Elias P.M., and Schmuth M.: Abnormal skin barrier in the etiopathogenesis of atopic dermatitis. Curr Opin Allergy Clin Immunol 2009 Oct; 9: pp. 437-446

de Maat-Bleeker F., and Bruijnzeel-Koomen C.: Food allergy in adults with atopic dermatitis. Monogr Allergy 1996; 32: pp. 157-163

Agata H., Kondo N., Fukutomi O., et al: Effect of elimination on food-specific IgE antibodies and lymphocyte proliferative responses to food antigens in atopic dermatitis patients exhibiting sensitivity to food allergens. J Allergy Clin Immunol 1993; 91: pp. 668-679

Kremmyda L.S., Vlachava M., Noakes P.S., et al: Atopy risk in infants and children in relation to early exposure to fish, oily fish, or long-chain omega-3 fatty acids: a systematic review. Clin Rev Allergy Immunol 2011 Aug; 41: pp. 36-66

Barnes B.: Thyroid therapy in dermatology. Cutis 1971; 8: pp. 581-583

Maintz, L., et al. “Evidence for a reduced histamine degradation capacity in a subgroup of patients with atopic eczema.” The Journal of Allergy and Clinical Immunology. Vol. 117, No. 5 (2006): 1106–1112.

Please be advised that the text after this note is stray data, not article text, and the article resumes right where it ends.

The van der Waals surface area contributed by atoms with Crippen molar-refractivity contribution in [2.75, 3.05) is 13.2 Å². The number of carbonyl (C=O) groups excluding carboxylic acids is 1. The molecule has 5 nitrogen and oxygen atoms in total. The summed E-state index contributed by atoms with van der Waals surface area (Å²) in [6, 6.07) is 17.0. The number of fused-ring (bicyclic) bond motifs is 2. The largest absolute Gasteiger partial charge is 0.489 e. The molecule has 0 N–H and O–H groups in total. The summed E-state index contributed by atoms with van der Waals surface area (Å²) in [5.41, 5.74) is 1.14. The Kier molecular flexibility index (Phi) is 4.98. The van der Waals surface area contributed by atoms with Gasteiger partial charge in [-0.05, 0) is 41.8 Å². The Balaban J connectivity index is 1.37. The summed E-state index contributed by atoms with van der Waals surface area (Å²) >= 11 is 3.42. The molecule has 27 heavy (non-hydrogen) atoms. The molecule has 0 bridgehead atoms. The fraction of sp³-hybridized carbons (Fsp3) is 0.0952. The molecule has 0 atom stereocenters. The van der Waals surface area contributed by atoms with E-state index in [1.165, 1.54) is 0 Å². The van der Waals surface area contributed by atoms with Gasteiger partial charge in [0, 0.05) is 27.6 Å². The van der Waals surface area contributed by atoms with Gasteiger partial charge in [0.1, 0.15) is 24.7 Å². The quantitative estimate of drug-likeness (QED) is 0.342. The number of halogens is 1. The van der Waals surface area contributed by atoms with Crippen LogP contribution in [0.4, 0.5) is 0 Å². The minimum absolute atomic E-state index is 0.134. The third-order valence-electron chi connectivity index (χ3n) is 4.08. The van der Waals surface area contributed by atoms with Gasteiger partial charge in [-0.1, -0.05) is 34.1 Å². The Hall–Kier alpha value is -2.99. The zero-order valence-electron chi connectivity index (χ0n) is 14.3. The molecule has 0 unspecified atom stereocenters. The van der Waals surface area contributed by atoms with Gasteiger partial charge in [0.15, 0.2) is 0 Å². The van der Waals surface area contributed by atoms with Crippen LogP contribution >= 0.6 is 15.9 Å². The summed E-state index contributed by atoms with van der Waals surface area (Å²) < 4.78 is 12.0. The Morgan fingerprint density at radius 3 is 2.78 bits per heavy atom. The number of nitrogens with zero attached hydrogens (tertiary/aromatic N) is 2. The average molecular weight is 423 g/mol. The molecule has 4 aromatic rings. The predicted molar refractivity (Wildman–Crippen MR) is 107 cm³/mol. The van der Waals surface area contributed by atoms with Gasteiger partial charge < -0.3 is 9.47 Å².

Worm, M., et al. “Exogenous histamine aggravates eczema in a subgroup of patients with atopic dermatitis.” Acta Dermato-Venereologica. Vol. 89, No. 1 (2009): 52–56.

Case History Eczema and herbs to help - Ottawa Holistic Wellness

Case History: Eczema and herbs to help

When I first saw Lucy she had a number of health concerns.

There was an ugly patch of burning, weeping eczema covering most of her lower right leg. It had been there for years. Her bowels were loose. Suffering with surges of adrenaline, she swung from fury to depression in any single day.